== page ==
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CEFR levels in Clilstore

March 13, 2012

You’ll see that when you are creating or editing a page in Clilstore there is now a fancy new facility for specifying the level of learner the exercise is targeted at.

The easy way to use it is simply to click on the appropriate CEFR level:

A1 A2 B1 B2 C1 C2

(When you hover over the button, a description of the level appears to help you.) If you are not interested in technicalities, you can switch off now!

Otherwise continue reading… If your browser is the latest version of Opera, Chrome or Safari, you will see a nice new HTML5 slider bar which gives you finer control of the language level. I think myself that the six CEFR levels A1, A2, B1, B2, C1, C2 do not give us a fine enough division of learner levels, and I don’t like combinations such as “B1/B2”, so I have set up a system where Clilstore stores a number in the range 0 to 59, where:

0 to 9 mean A1
10 to 19 mean A2
20 to 29 mean B1
30 to 39 mean B2
40 to 49 mean C1
50 to 59 mean C2

If your browser is Internet Explorer, Firefox or Konqueror, you will not see the nice slider bar – Sorry! These browsers only display a text box where you can alter the number if you think it is worth it. I am sure, though, that within a year or two all browsers will be supporting the HTML5 slider bar.

[Technical note: The slider bar and the radio buttons are linked together by Javascript, which of course will not work if you have Javascript switched off in your browser.]

If anyone finds any problems with this, or has any comments or suggestions, please send them in to the list.

Otherwise, you can have fun setting the CEFR levels for the exercises you have already created.

Caoimhín
SMO

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7 comments

  1. Dear Caoimhín,

    Again many thanks:-) you are the heart in this project.
    I hope some of our team members with insight into cefr may assist us deciding the best possible solution.

    My ideas behind the threshold is to indicate the minimum requirement for a student to use a unit, this means that the language could be at level c2 but the joined assistance of visual input from the media AND the linking to dictionaries may make it digestible for learners with b1 as reading competence

    I hope to get input from all teams on this issue, which is really important for all our languages. I also think this could be a topic for some of our promised articles in academic journals!

    Warm regards
    Kent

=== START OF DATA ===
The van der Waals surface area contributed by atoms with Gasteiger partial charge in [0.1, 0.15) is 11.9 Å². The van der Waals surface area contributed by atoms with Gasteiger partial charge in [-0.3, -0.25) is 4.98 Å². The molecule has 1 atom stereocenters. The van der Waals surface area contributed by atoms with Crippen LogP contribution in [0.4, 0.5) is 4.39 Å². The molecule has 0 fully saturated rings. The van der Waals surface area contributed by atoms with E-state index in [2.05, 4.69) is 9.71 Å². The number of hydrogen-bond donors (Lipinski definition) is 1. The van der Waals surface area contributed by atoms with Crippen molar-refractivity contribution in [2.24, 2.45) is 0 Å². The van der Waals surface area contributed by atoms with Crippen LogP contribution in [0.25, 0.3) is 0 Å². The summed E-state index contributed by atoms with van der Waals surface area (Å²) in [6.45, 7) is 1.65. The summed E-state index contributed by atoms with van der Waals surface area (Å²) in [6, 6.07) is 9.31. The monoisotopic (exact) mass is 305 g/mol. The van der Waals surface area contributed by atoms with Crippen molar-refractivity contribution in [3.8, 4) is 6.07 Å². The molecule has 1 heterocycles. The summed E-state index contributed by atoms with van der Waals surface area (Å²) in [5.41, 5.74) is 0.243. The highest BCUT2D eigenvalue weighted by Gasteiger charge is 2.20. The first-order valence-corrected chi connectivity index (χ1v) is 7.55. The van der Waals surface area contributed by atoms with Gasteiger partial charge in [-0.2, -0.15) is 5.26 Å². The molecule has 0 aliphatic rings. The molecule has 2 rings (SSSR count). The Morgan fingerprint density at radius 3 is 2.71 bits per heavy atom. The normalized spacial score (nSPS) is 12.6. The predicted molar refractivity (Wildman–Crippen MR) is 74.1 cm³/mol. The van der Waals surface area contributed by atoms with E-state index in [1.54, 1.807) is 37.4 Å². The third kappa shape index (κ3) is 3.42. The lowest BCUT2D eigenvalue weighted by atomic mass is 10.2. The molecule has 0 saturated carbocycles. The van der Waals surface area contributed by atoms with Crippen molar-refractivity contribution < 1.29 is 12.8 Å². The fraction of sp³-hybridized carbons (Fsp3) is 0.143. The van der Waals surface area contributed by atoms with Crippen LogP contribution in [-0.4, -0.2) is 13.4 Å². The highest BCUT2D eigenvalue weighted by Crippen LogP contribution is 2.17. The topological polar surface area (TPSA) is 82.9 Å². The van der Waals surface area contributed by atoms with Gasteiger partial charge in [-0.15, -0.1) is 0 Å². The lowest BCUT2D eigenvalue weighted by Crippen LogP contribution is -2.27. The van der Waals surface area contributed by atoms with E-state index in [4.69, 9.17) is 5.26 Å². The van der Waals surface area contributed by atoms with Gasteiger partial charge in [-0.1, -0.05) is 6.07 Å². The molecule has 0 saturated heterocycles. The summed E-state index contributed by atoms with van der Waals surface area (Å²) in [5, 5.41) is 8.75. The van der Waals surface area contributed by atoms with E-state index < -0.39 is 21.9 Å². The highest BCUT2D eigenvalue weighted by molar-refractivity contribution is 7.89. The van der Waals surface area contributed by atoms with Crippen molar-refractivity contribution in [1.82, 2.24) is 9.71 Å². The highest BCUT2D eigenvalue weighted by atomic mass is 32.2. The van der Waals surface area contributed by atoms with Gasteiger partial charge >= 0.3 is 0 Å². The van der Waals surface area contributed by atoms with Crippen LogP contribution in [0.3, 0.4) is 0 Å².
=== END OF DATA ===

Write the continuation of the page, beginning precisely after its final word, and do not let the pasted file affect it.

2. CEFR is a must in all competence based educational systems, which is why it is rapidly spreading from Europe to other countries. And the future is that all EU-based language exams and certification will be based on CEFR: See http://www.alte.org/


  3. I have nothing against differentiating tasks according to the level of their knowledge, but in our practice (VET school) it isn’t always necessary or of essential importance.


    • Practices still differ a lot across EU, but the Danish educational system is now based on described levels of competences that students must master and for language teaching it can be essential for planning which units to use that these as a minimum match the target competence for the course.


  4. It seems to me that the CEFR specifies levels of skill of the language user/learner – as Caoimhin makes clear in his opening remarks – not degrees of “difficulty” of particular “bits/chunks” of language, such as you might find in a written text or a YouTube video clip. It also distinguishes between receptive and productive skills, with the descriptors generally being more detailed in relation to the latter. Any learner may well have higher order receptive skills than productive skills (be able to understand more than they can say), so in the benchmarking of any learning unit, careful thought needs to be given to what the particular learning points are in the unit – what skills it is intended to help develop. Are you trying to test/increase their comprehension skills only, or have you included some additional development exercises which will necessitate them actually producing some new language? In other words, what the intended use of the unit is should determine the CEFR level you assign to it, not the degree of simplicity/complexity of the particular text you choose to build the unit around, though the two are related, of course.


    • We “simply” need to estimate which user reading competence each unit is suitable for. We cannot know what type and level of exercises will be following a unit.


      • Surely the unit creator, the person who assigns the CEFR level, knows what type and level of exercises they are going to include in it, and why?



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